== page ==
4. Whether the dissipating party intended to hide, deplete, or divert the marital asset.

Id.; see also Pitman v. Pitman, 721 N.E.2d 260, 264 (Ind.Ct.App.1999),

trans. denied.

The trial court made the following finding with regard to Husband's dissipation of marital assets:

During the course of the parties' marriage, the Husband engaged in excessive spending, despite the Wife's protests in this regard, resulting in a substantial dissipation of assets. He purchased many items on credit, many collectibles and through the Internet.

R. at 121. The trial court then noted several items as examples, including Internet purchases, Longaberger baskets, CDs, and collectible coins, for a total of $3027.

Although not included in the specific finding set forth above, the trial court also noted in various findings that in addition to the other pre-marital debts he brought into the marriage, the automobiles Husband brought into the marriage carried indebtedness. Wife took out a home equity loan, in part, to pay the debt on Husband's automobiles, and gave Husband $15,000. Without Wife's knowledge, instead of paying the debt on his automobiles, Husband used the money to pay other premarital debts unknown to Wife. Additionally, the trial court found that Husband took $8500 from his payroll checks instead of depositing it into the parties' joint checking account.1 All of this evidence supports the trial court's finding, and under these circumstances, the trial court did not abuse its discretion when it found that Husband dissipated marital assets.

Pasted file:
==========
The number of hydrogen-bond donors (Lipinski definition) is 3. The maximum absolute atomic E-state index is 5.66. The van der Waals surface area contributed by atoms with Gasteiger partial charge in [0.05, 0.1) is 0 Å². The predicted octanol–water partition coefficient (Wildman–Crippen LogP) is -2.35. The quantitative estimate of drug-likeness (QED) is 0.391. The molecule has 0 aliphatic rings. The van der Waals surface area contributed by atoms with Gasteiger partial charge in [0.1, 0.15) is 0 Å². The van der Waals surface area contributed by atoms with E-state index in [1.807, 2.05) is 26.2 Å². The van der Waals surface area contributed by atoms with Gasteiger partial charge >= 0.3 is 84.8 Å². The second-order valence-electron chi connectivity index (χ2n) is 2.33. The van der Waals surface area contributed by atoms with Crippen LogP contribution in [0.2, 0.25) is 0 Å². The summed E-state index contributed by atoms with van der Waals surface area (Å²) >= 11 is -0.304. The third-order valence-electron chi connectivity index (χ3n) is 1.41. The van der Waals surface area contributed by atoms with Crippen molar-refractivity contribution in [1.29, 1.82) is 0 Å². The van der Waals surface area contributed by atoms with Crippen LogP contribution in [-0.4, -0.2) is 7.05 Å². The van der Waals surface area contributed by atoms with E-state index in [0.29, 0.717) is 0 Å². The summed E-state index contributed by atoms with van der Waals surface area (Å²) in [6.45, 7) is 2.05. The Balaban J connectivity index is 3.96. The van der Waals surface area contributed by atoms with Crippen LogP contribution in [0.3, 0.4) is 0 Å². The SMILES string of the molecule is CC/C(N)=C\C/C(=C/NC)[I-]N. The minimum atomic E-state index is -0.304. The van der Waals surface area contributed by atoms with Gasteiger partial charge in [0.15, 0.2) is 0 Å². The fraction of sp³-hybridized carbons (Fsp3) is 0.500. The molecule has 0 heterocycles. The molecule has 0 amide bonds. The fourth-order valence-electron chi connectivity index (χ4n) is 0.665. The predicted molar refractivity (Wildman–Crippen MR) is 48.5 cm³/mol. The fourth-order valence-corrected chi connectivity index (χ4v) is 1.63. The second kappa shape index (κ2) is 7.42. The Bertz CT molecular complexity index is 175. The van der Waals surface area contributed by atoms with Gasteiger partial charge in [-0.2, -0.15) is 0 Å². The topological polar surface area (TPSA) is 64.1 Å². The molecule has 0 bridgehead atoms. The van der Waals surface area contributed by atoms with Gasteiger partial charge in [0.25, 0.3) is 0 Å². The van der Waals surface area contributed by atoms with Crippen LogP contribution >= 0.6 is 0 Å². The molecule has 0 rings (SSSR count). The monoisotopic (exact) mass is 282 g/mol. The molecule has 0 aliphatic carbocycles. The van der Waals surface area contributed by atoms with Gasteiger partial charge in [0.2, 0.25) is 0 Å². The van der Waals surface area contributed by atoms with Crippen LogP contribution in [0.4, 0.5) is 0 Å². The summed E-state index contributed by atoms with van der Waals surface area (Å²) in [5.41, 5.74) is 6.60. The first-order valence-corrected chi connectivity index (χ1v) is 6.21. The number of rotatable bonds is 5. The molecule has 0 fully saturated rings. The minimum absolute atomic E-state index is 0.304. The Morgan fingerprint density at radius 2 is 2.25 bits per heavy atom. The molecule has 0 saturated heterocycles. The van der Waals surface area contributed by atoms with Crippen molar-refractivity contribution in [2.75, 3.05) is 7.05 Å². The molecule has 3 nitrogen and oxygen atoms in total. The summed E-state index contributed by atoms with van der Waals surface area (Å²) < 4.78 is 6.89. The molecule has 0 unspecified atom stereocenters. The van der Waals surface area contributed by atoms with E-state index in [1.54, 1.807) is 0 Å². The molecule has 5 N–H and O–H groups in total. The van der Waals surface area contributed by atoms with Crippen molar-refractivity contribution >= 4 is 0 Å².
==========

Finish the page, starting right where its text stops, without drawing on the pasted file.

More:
II. Division of Marital Property

Husband next argues that the trial court abused its discretion when it awarded virtually all of the marital assets to Wife. When reviewing a challenge to the court's division of marital property, we determine whether the evidence supports the findings, and then whether the findings support the judgment. Wallace v. Wallace, 714 N.E.2d 774, 779 (Ind.Ct.App. 1999), trans. denied. We review a challenge to the trial court's division of marital property for abuse of discretion, and consider only the evidence favorable to the judgment. Id. We will reverse only if its judgment is clearly against the logic and effect of the facts and the reasonable inferences to be drawn from those facts. Id.

The trial court's discretion in the disposition of marital property is subject to the statutory presumption in favor of equal distribution. Newby v. Newby, 734 N.E.2d 663, 668 (Ind.Ct.App.2000). However, Indiana Code section 31-15-7-5 provides that the presumption of an equal division may be rebutted by evidence of: